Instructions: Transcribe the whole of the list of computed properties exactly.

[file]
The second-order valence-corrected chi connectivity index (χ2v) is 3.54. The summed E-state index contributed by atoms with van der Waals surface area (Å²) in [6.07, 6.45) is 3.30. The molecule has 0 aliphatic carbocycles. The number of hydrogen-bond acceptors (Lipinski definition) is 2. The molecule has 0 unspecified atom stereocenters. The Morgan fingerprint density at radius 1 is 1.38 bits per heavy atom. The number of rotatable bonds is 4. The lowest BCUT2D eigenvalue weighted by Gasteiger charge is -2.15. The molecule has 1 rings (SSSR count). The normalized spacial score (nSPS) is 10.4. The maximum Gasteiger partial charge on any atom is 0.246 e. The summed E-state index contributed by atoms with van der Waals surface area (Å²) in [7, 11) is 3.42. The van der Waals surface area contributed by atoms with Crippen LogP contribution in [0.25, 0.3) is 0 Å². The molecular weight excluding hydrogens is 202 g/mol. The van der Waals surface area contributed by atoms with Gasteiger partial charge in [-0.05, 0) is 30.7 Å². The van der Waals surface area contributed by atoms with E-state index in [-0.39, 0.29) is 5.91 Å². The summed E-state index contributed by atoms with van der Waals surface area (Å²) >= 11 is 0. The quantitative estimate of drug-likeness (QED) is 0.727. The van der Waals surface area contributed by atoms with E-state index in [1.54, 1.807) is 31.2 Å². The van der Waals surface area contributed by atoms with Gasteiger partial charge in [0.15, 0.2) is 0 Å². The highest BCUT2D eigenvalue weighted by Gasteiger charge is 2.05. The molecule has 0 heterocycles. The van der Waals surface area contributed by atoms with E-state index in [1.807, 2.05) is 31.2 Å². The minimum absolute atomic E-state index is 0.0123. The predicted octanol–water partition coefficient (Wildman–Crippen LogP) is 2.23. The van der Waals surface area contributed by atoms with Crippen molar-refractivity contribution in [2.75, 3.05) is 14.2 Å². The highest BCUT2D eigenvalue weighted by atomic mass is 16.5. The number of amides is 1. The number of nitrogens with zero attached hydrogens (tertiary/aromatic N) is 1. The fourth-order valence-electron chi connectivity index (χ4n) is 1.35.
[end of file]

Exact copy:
The second-order valence-corrected chi connectivity index (χ2v) is 3.54. The summed E-state index contributed by atoms with van der Waals surface area (Å²) in [6.07, 6.45) is 3.30. The molecule has 0 aliphatic carbocycles. The number of hydrogen-bond acceptors (Lipinski definition) is 2. The molecule has 0 unspecified atom stereocenters. The Morgan fingerprint density at radius 1 is 1.38 bits per heavy atom. The number of rotatable bonds is 4. The lowest BCUT2D eigenvalue weighted by Gasteiger charge is -2.15. The molecule has 1 rings (SSSR count). The normalized spacial score (nSPS) is 10.4. The maximum Gasteiger partial charge on any atom is 0.246 e. The summed E-state index contributed by atoms with van der Waals surface area (Å²) in [7, 11) is 3.42. The van der Waals surface area contributed by atoms with Crippen LogP contribution in [0.25, 0.3) is 0 Å². The molecular weight excluding hydrogens is 202 g/mol. The van der Waals surface area contributed by atoms with Gasteiger partial charge in [-0.05, 0) is 30.7 Å². The van der Waals surface area contributed by atoms with E-state index in [-0.39, 0.29) is 5.91 Å². The summed E-state index contributed by atoms with van der Waals surface area (Å²) >= 11 is 0. The quantitative estimate of drug-likeness (QED) is 0.727. The van der Waals surface area contributed by atoms with E-state index in [1.54, 1.807) is 31.2 Å². The van der Waals surface area contributed by atoms with Gasteiger partial charge in [0.15, 0.2) is 0 Å². The highest BCUT2D eigenvalue weighted by Gasteiger charge is 2.05. The molecule has 0 heterocycles. The van der Waals surface area contributed by atoms with E-state index in [1.807, 2.05) is 31.2 Å². The minimum absolute atomic E-state index is 0.0123. The predicted octanol–water partition coefficient (Wildman–Crippen LogP) is 2.23. The van der Waals surface area contributed by atoms with Crippen molar-refractivity contribution in [2.75, 3.05) is 14.2 Å². The highest BCUT2D eigenvalue weighted by atomic mass is 16.5. The number of amides is 1. The number of nitrogens with zero attached hydrogens (tertiary/aromatic N) is 1. The fourth-order valence-electron chi connectivity index (χ4n) is 1.35.